Series: Hell Squad #13
on May 29th 2017
Purchasing Info: Author's Website, Amazon
In the middle of an alien invasion, a big, tough, tattooed former mercenary is finally going to chase down his woman.
Camryn McNab knows love is a lie. Okay, maybe not for everybody--her fellow soldiers on Squad Nine have managed to fall in love in the middle of a vicious alien attack. But it's not for her. She comes from two people incapable of love. For now, her life is about survival, fighting to protect others, and kicking some alien raptor butt. What she doesn't need is a certain wild, bearded, tattoo-covered soldier always underfoot, messing with her things, and driving her crazy. But no matter how hard she tries to outrun Hemi Rahia, she can't seem to shake him, and a terrified part of doesn't even want to...
A member of the Squad Three berserkers, Hemi knows his squad has a reputation for not following the rules and being a little wild. Former bikers, mercenaries, and...other less savory things, they fight hard and party harder. But Hemi has known for a while now that there is only one woman for him. One courageous, sexy, attitude-filled woman he wants to claim as his own. But he has to catch her first.
Tasked with a top-secret mission deep in alien creeper territory, Hemi and Cam will fight side-by-side to achieve their dangerous goal. Their chemistry is off the charts, but persistent Hemi wants more than Cam's body...he wants her heart and soul as well. As their battle with the aliens turns deadly, they will have to fight not only for their love, but for their very survival.
Science Fiction Romance (SFR) has to walk a tightrope. It has to have convincing and consistent SF worldbuilding, AND it has to have a romance at its heart. For the most part I absolutely love this author’s SFR and her action/adventure romance, but this particular entry didn’t quite work for me.
While on that one hand Hemi feels like it is intended as the reverse of Theron, the two stories may just have come out too close together for me. Both romances feature members of the Squads that protect the Enclave from the nasty, reptilian, invading Gizzida. So these are both stories where the romance is between two members of the military defense force.
In Theron, it was Sienna who was ready to rock her teammate’s world, and Theron who was the initially reluctant partner. In Hemi, the roles are reversed, with Hemi already all in and Cam putting up walls. The circumstances that this little remnant of the human race is currently stuck in creates all kinds of baggage for absolutely everyone. But in addition to the usual standard heaping helping of survivor’s guilt, Cam’s miserable childhood and toxic parents left her convinced that while love may be possible for other people, she’s not capable of believing in it for herself.
Especially with someone like Hemi, who in spite of being very big and badass, came from a loving home filled with siblings and cousins and parents who loved each other deeply. He believes in forever, and while their current situation keeps forever firmly on hold, she doesn’t think she has it in her to care that deeply for anyone, because she’s seen just how wrong it can go.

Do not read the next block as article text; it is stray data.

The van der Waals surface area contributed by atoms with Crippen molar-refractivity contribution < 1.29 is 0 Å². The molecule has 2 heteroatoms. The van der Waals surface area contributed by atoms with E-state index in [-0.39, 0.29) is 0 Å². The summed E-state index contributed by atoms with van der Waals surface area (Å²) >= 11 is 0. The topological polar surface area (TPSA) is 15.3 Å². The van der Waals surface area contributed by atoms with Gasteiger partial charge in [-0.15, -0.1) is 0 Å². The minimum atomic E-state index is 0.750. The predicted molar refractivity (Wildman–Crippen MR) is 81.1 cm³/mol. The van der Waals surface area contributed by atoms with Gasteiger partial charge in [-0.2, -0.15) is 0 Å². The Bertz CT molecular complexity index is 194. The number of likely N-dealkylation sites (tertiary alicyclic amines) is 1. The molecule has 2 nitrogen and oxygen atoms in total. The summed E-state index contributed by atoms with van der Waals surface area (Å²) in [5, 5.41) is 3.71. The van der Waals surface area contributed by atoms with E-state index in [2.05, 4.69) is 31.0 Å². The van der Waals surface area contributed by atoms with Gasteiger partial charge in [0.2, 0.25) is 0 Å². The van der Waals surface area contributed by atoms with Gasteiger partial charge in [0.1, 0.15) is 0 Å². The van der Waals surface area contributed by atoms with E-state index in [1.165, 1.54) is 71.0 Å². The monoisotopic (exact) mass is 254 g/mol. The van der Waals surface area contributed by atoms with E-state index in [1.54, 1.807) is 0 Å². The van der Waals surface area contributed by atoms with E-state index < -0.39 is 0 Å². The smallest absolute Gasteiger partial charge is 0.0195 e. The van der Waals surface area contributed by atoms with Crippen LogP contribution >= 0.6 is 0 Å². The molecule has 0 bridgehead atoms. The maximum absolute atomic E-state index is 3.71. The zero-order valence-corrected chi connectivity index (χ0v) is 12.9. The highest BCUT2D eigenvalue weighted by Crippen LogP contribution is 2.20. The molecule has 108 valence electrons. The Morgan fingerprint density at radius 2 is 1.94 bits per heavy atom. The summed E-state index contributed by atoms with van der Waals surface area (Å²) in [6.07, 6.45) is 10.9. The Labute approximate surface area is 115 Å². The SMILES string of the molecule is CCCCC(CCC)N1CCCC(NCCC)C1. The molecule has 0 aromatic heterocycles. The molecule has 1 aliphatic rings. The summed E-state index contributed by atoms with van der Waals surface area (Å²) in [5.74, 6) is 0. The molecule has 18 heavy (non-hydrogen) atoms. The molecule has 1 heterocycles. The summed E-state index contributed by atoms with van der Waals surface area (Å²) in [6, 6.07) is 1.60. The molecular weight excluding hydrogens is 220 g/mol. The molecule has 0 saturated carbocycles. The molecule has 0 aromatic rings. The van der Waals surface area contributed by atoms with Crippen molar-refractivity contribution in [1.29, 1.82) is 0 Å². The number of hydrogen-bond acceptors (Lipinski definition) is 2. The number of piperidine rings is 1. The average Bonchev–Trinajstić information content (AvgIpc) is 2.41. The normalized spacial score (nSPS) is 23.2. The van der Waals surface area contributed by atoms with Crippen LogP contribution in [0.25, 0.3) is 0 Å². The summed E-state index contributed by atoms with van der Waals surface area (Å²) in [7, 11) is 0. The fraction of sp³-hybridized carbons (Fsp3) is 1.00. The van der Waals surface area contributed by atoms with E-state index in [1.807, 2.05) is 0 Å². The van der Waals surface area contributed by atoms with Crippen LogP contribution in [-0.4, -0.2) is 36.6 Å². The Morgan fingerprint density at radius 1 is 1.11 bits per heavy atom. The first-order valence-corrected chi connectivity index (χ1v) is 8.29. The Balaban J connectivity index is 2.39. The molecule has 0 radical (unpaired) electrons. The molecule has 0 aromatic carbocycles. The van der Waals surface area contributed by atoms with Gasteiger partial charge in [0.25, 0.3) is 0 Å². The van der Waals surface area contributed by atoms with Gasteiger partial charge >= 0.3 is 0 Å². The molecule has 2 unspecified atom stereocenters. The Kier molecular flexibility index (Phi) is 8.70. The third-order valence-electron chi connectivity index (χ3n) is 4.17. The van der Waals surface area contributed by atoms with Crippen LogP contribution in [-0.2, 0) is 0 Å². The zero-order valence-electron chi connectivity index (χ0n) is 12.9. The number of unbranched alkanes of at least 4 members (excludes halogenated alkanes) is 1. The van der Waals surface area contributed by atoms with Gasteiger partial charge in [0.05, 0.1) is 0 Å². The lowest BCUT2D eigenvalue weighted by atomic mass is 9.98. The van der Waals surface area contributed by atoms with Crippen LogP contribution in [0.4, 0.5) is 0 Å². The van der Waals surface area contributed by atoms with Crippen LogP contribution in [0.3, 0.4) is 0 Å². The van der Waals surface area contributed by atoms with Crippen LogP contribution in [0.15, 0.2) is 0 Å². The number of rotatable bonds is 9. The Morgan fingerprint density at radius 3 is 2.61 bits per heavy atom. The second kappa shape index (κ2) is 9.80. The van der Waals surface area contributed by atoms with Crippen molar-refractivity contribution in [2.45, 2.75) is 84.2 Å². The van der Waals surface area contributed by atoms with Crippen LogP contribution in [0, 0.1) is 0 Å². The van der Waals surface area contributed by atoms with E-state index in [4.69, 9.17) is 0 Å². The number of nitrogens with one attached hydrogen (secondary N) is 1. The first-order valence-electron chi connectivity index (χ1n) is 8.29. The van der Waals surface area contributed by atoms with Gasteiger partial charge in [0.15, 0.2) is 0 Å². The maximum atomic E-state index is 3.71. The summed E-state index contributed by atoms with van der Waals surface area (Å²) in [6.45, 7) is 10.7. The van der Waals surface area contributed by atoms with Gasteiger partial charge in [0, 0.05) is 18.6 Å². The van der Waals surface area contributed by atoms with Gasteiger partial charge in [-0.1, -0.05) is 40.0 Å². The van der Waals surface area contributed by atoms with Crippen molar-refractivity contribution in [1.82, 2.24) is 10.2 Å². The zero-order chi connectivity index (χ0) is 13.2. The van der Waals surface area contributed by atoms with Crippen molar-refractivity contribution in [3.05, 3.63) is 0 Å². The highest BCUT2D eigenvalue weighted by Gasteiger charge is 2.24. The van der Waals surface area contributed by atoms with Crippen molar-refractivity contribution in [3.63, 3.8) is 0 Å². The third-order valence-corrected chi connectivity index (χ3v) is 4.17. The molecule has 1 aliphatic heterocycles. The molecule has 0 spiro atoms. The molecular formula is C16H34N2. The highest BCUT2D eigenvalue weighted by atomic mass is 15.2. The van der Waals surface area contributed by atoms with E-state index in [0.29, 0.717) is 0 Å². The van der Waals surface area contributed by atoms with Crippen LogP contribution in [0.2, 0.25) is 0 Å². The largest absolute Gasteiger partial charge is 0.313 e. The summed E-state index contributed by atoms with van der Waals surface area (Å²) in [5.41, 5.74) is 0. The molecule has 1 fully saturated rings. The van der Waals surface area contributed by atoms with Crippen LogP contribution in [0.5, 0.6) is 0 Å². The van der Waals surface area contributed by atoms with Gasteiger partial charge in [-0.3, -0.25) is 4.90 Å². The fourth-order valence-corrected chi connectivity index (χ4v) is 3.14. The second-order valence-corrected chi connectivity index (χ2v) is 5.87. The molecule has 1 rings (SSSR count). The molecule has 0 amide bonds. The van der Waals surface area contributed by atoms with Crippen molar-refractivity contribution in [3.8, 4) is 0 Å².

It takes nearly losing Hemi twice for Cam to finally see that love is real, and that they need to grab every minute of it they can, because there might not be a tomorrow.
Escape Rating B-: The stories in Hemi and Theron are much too similar, and came much too close together for this reader. While Shaw also explores this same theme, two Squad members who fall for each other, it still stands out, both because it was the first of the theme and because Shaw and Frost are both so completely blindsided by what they feel for each other.
Also, although Hemi may be intended to be the engine driving this book (I can’t resist the pun) something about the way he pursued Cam didn’t quite work for me. It very much had that flavor of “man knows best”, and that particular flavor never tastes good to me.
Even though Hemi turns out to be right, they really do belong together, that particular trope has a nasty aftertaste of the man ignoring the woman’s thoughts, feelings and desires. It so often, as it does in this case, becomes a story of “even though she said no she really means yes” and using seduction to change the woman’s mind. Everyone is wrong sometimes, but not having a woman’s stated wishes respected, even if the other character thinks they are off-base, is not something I enjoy reading.
It also feels as if not enough progress is made towards kicking the Gizzida off Earth. I’m still holding out for an Independence Day ending (the original, not the bleeping sequel) where we all stand up and cheer while the aliens get their asses kicked back into space. While the new alien creepers we see in Hemi are particularly creepy (the scene where Hemi hacks his way out from the inside is gruesome and awesome at the same time), and the swath of destruction that the Squads wreck in their base is spectacularly explosive, it still feels like a guerrilla action and not major movement forward.
For this reader, it is just plain time for the Gizzida to GO!